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Tory MP smells something fishy about commission into sockeye collapse

A federal judicial inquiry appointed by Prime Minister Stephen Harper to investigate the staggering decline of sockeye salmon in the Fraser River hasn't yet started its hearings, but already it is under attack.

In a series of press releases last week, Conservative MP John Cummins challenged the credibility of a panel of scientists that is providing advice to the commission headed by British Columbia Supreme Court Justice Bruce Cohen.

He says four of the six scientists are in conflicts of interest because of past ties to the Department of Fisheries and Oceans, which will come under scrutiny because it manages the sockeye fishery.

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Mr. Cummins is a former commercial fisherman and was party critic of Fisheries and Oceans from 1999 to 2004 (and vice-chair of the Commons committee for about the same period).

In an interview, Mr. Cummins said he has already written off the Cohen Commission - even though its first public hearing isn't until Tuesday and it is still nearly a year away from issuing its report.

"Right now I don't think there's a hope in hell for the Fraser fishery because I don't see anything good coming out of the Cohen Commission," he said.

If nothing else, Mr. Cummins's early assault on the commission illustrates the emotional tension that exists on the West Coast over the issue of salmon and it is a signal to Mr. Cohen that he is entering troubled waters.

While Alaska continues to enjoy record catches, B.C. has experienced catastrophic declines, particularly on the Fraser, where only one million sockeye returned last year, nearly 10 million less than predicted.

Mr. Cummins praises Mr. Harper for ordering an inquiry - but in the next breath rips into the commissioner he appointed.

"I give the Prime Minister credit. He said, 'We'll do an inquiry out of my office not the [Fisheries]minister's office, to ensure its independence' … but Cohen has been very weak … it's a mess from the start," complained Mr. Cummins.

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The flaw, as he sees it, is that some on the science panel have past associations with DFO. He said Carl Walters, a fisheries professor at the University of British Columbia, has provided advice to DFO and is a member of the Pacific Fisheries Resources Council, which is appointed by the Minister of Fisheries. Thomas Quinn, a fisheries professor at the University of Washington, was a post-doctorate fellow at DFO's Pacific Biological Station. Paul LeBlond, an ocean scientist, served on the Fisheries Resource Conservation Council after the northern cod collapse on the East Coast and Brian Riddell, president of the Pacific Salmon Foundation, is the former head of science for DFO on the West Coast.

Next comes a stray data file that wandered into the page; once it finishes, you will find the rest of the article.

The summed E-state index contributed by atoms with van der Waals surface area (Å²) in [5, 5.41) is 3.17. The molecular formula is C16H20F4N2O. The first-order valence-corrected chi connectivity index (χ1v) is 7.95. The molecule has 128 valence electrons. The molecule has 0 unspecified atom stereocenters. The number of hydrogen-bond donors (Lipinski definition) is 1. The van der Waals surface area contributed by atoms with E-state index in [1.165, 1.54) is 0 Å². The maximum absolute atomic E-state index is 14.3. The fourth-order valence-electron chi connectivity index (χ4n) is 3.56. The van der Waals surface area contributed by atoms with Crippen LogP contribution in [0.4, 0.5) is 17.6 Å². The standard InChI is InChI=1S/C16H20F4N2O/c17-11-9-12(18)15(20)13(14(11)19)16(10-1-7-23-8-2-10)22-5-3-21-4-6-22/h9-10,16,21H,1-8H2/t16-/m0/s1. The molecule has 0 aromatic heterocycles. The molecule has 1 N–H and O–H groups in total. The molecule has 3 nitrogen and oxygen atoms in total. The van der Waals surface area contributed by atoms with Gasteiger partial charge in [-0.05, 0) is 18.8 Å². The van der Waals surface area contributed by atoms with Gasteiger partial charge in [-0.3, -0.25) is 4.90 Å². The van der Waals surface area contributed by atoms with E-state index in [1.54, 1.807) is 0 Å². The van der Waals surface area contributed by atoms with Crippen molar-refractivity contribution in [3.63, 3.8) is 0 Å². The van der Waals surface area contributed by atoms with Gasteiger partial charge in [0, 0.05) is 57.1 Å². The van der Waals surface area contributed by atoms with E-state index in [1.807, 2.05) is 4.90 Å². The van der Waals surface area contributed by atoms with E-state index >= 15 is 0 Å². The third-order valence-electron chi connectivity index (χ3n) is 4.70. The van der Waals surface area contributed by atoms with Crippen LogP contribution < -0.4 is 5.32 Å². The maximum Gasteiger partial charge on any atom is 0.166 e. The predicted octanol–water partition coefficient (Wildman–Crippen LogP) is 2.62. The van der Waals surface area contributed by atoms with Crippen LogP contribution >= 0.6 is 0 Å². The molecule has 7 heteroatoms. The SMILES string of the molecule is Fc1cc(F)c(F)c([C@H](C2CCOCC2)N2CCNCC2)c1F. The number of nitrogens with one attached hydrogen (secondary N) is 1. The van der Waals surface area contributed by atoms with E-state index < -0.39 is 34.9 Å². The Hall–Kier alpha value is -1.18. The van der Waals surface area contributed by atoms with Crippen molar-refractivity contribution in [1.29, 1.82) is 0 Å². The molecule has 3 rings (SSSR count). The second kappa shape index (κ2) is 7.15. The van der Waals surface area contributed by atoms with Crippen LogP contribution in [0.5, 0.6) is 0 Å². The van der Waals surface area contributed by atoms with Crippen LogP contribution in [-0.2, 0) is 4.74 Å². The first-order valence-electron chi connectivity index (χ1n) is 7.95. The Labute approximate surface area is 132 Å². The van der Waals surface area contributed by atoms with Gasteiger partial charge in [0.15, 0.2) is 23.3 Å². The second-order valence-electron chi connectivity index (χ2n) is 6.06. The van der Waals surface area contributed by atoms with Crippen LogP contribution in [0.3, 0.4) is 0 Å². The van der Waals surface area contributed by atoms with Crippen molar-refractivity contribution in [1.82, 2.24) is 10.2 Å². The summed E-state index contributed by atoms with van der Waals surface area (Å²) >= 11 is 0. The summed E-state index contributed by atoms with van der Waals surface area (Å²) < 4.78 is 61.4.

Brian Wallace, senior legal counsel for the Cohen Commission, acknowledges some of the panel have past links to DFO, but rejects the assertion of a conflict of interest.

"We were looking for people with extensive scientific backgrounds, with experience in this field and you simply can't get that kind of experience without working for the various players - including DFO," he said. "Do I see any conflict in that? No."

He said the science panel's job is to provide advice on areas of research and the Cohen Commission has acted on that advice so far by contracting 13 scientists to do papers for the inquiry. The science panel will review those reports and provide comment.

But ultimately it will be up to Mr. Cohen and his legal team to assess the importance of the science reports. That information will be considered along with what is expected to be an enormous amount of other evidence gathered over the next several months.

It's hard to see how science panel members could shield DFO from any criticism, or misdirect the Cohen inquiry, even if they wanted to.

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Dr. Riddell says he and his panel colleagues are interested only in one thing - giving the best, independent scientific advice they can.

In a paper released last week, the Cohen Commission provided details of the areas it will be examining and it is clear an exhaustive review of all the factors affecting sockeye salmon in the Fraser is planned - including an examination of DFO's management role.

The commission's public hearings start this week, an interim report is expected over the summer, and the evidentiary hearings begin September 7. That means the Cohen Commission has a long way to go before it issues a final report, due by next May.

Only then can its success or failure be judged.

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About the Author
National correspondent

Mark Hume is a National Correspondent for The Globe and Mail, based in Vancouver, writing news and feature stories on a daily basis about his home province of British Columbia. His weekly column, which often challenges the orthodoxy on environmental issues, appears every Monday. More

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